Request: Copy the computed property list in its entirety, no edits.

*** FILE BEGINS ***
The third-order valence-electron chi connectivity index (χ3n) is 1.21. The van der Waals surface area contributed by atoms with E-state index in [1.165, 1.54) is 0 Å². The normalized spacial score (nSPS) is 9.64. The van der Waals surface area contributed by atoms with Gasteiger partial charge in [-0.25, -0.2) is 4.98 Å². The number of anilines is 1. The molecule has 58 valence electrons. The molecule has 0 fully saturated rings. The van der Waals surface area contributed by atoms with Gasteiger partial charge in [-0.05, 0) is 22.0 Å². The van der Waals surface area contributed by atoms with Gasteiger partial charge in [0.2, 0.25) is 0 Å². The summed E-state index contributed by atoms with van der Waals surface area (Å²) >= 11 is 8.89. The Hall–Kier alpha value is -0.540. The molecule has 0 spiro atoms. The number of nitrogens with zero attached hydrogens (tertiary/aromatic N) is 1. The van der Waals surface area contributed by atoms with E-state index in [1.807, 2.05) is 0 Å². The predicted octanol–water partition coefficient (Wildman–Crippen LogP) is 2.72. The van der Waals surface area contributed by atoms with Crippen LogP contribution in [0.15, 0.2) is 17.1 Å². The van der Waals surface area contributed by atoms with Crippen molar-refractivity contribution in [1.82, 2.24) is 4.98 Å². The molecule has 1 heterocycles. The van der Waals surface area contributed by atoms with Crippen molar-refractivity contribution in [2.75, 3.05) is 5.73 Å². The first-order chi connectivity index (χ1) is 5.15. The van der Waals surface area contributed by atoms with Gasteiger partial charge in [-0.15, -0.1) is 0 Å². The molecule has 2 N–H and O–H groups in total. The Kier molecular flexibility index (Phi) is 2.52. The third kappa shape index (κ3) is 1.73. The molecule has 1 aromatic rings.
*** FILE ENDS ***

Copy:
The third-order valence-electron chi connectivity index (χ3n) is 1.21. The van der Waals surface area contributed by atoms with E-state index in [1.165, 1.54) is 0 Å². The normalized spacial score (nSPS) is 9.64. The van der Waals surface area contributed by atoms with Gasteiger partial charge in [-0.25, -0.2) is 4.98 Å². The number of anilines is 1. The molecule has 58 valence electrons. The molecule has 0 fully saturated rings. The van der Waals surface area contributed by atoms with Gasteiger partial charge in [-0.05, 0) is 22.0 Å². The van der Waals surface area contributed by atoms with Gasteiger partial charge in [0.2, 0.25) is 0 Å². The summed E-state index contributed by atoms with van der Waals surface area (Å²) >= 11 is 8.89. The Hall–Kier alpha value is -0.540. The molecule has 0 spiro atoms. The number of nitrogens with zero attached hydrogens (tertiary/aromatic N) is 1. The van der Waals surface area contributed by atoms with E-state index in [1.807, 2.05) is 0 Å². The predicted octanol–water partition coefficient (Wildman–Crippen LogP) is 2.72. The van der Waals surface area contributed by atoms with Crippen LogP contribution in [0.15, 0.2) is 17.1 Å². The van der Waals surface area contributed by atoms with Crippen molar-refractivity contribution in [1.82, 2.24) is 4.98 Å². The molecule has 1 heterocycles. The van der Waals surface area contributed by atoms with Crippen molar-refractivity contribution in [2.75, 3.05) is 5.73 Å². The first-order chi connectivity index (χ1) is 5.15. The van der Waals surface area contributed by atoms with Gasteiger partial charge in [-0.15, -0.1) is 0 Å². The molecule has 2 N–H and O–H groups in total. The Kier molecular flexibility index (Phi) is 2.52. The third kappa shape index (κ3) is 1.73. The molecule has 1 aromatic rings.